Q7. Saba Mahmood has spoken about the politics of piety with which many Egyptian Muslim women engaged with the mosque movements. What has been your understanding of the function of the mosque for the community and for women in particular, and how does lack of access to it affect access to knowledge and community building?

The Prophet (ﷺ) clearly commanded us to ensure that we do not prevent women from coming to the masjid. However the limited attendance of women (and men) in today’s masajid (mosques) is actually the sign of a deeper and more fundamental problem – a problem we must all confront.
The Prophet (ﷺ)’s masjid was not just a place of prayer for both men and women, but one that served as a place for the homeless and hungry, with the needy expecting and receiving help as guests of Muslims. It served the wounded, with a tent set up in the masjid to care for the injured. It also served as a legal centre for court hearings and judgements, and even a venue for conducting the affairs of the Islamic government, such as managing the treasury and strategic planning. It was a place where the companions of the Prophet (ﷺ) would play games, where the Prophet (ﷺ) would talk with them, and where the poorest of his companions would actually reside in designated quarters. It served as the town hall and public square combined, with the call to prayer (adhān) summoning Muslims to the masjid, be led in prayer, receive important or urgent community sermons and news from the Prophet (ﷺ), or to gather and consult the people in order to reach consensus on particular issues.
We learn through early and later historical narrations that, per Islamic legal rulings (that men should not forbid attendance – discussed above) there were numerous cases of women’s presence in the masājid as a norm with a long history of practise from the time of the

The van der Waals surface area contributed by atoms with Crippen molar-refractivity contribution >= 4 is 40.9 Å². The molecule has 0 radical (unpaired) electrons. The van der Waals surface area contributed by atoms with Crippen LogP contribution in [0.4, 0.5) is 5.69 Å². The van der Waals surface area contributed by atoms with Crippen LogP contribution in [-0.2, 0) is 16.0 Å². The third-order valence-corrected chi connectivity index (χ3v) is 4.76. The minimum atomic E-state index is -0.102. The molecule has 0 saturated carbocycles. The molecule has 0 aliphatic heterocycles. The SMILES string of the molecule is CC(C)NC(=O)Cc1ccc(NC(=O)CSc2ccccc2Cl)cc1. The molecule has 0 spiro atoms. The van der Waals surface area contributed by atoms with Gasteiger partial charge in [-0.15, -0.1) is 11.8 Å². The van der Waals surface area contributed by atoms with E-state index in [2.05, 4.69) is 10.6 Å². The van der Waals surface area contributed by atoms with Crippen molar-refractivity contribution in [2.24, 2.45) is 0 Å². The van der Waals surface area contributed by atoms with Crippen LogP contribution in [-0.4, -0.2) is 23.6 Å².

Prophet (ﷺ).
We need to remember the Prophet’s (ﷺ) clear commands to us and ensure that we do not prevent women from coming to the masjid. If there is no women’s section, then we should endeavour to create a women’s section to allow them to attend. We should also remember that just because the Prophet (ﷺ) recommended women to pray at home, it does not negate the fact the women have a right to not be prevented from going to the masjid if they so choose.
We also started an initiative towards this end for visiblising women and reclaiming spaces in mosques. So we asked women to send us a picture of them inside a mosque whenever they visit it along with documenting their experience. We would post that on our page along with the name of the mosque.

Q8. How do you think growing Islamophobia affects Muslim women in particular ways, and what are good strategies to cope with and fight against it?
Yes, it does as explained above. Muslim women owning their narratives is the way to go ahead. In one of our lectures, we realised the importance of having a sense of history and reclaiming the narrative by first and foremost becoming conscious of it ourselves. To understand the socio-political and economic realities of the times we are living in. Second, the importance of voicing, archiving and recording information. Documenting incidents of Islamophobia and articulating it. Third, creating the way forward through dialogue and discussions among Muslim women, with the men in the community and the society at large. This would include organising and mobilising by leveraging social media.

“ The Prophet (ﷺ)’s masjid was not just a place of prayer for both men and women, but one that served as a place for the homeless and hungry, with the needy expecting and receiving help as guests of Muslims. It served the wounded, with a tent set up in the masjid to care for the injured. It also served as a legal centre for court hearings and judgements, and even a venue for conducting the affairs of the Islamic government, such as managing the treasury and strategic planning.”

“Ijtemaiyat also means not leaving anyone behind. The group discussion and talks are in Hindi-Urdu/Hindustani so that it is accessible for most. This is not strictly designed as an academic group, just a space to understand and be able to engage with simple concepts in languages which are not necessarily full of jargon.”